• Follow up with a moisturizer (if the client has dehydrated skin) or an oil-free moisturizer (if they have oily or combination skin). Tell them to mix their hyaluronic acid serum with a favorite moisturizer or foundation for added hydration!
  • Hyaluronic acid doesn’t just sit on top of the skin as oils or moisturizers do — it penetrates deep into the epidermis (the top layer of the skin) to deliver long-lasting moisture. The skin’s surface can only absorb so much water, but hyaluronic acid also binds with water molecules already present in the body for deeper hydration. If they’re looking for a genuinely plump and hydrated product, this is the one!

Side Effects of Hyaluronic Acid

Afer get familiar with how to use hyaluronic acid, we should learn about its side effect. While hyaluronic acid treatments are generally safe, they do carry some risks. It is crucial for customers to be aware of potential side effects before considering the use of hyaluronic acid injections.

Common side effects of hyaluronic acid injections include redness and discomfort at the injection site. Swelling, bruising, or firmness may also occur in some cases. Fortunately, these side effects usually subside within a few days. Applying ice to the affected area immediately after the injection can help ease any discomfort.

Although rare, hyaluronic acid injections may lead to infection or allergic reactions. To minimize these risks, it is essential to visit a reputable doctor who uses sterile needles and techniques.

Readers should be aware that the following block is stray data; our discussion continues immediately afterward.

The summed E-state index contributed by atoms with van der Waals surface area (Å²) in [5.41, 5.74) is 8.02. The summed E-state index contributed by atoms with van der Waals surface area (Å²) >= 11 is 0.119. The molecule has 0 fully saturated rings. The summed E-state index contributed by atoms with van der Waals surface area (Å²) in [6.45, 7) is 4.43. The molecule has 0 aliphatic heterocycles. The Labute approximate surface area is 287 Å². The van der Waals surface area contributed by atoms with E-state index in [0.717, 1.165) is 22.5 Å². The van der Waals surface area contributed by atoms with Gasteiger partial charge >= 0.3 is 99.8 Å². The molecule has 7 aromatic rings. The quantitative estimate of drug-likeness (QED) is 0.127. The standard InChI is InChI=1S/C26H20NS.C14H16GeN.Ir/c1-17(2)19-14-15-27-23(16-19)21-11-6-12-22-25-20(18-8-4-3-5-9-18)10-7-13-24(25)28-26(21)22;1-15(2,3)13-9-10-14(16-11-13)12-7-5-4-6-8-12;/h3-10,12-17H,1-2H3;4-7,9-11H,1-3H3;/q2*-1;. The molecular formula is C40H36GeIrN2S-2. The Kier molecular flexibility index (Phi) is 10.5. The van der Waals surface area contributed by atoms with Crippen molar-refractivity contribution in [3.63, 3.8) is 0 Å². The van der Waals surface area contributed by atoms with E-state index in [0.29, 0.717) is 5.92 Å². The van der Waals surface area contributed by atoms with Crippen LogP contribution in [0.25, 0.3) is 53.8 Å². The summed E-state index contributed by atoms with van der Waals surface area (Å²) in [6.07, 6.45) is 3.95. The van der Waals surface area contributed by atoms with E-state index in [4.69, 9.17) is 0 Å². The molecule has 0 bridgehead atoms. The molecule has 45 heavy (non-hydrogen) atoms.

Are Hyaluronic Acids All Equal?

Not all hyaluronic acids are created equal. The molecular weight of hyaluronic acid can significantly impact the skincare routine and the results obtained from the products.

Like how all snowflakes are not the same, all hyaluronic acid is not created equal. Many skincare ingredients are derived from nature, but the purity of the ingredients is essential when it comes to skincare.

Hyaluronic acid is one such ingredient that is commonly used in skincare products. In fact, according to a market research company called Mordor Intelligence, the global skin care products market size was valued at USD 140.92 billion in 2020 and is growing at a CAGR of 4.69% between 2021 and 2026. In other words, there will be an increased demand for hyaluronic acid now and in the future.

While hyaluronic acid is well known for its ability to plump and moisturize skin, many products today claim to contain this powerful ingredient but deliver minimal to no results.

The secret is in the size of the molecule.

In most products on the market today, hyaluronic acid molecules are too large to penetrate deep into the dermis layer of the skin where they can deliver results. While these products can temporarily boost hydration by sitting on top of the skin’s surface, they do not offer long-term benefits. Why? Because they don’t deliver smaller hyaluronic acid molecules deep into your skin where they can make a difference.

Ingredients to Look For in Hyaluronic Acid Products

Yastrid hyaluronic acid

After knowing how to use hyaluronic aid, we need to learn about Hyaluronic acid products. Many skincare products also contain hyaluronic acid as a thickener, making them creamier and more pliable (and thus more effective).

The hyaluronic acid in these products is synthetic — it’s made in a lab by combining sugar with bacteria. It’s cheap and widely available, so it’s the go-to ingredient for most skincare companies. You can find such from Yastrid.

But there are other options if they’re looking for healthy skin treatment. If they’re made from natural ingredients, they may be gentler on the skin and have several other benefits that can’t be found in a bottle of prescription pills.


Hyaluronic acid is a popular skincare ingredient. This substance can do everything from moisturizing skin to filling fine lines and wrinkles when used the right way. We have covered how to use hyaluronic acid for different treatments to get the best results possible.

Try any of our injectable hyaluronic acids and let us know in the comments how clients loved it as you order more injectable hyaluronic acids from us! We are always ready to serve you!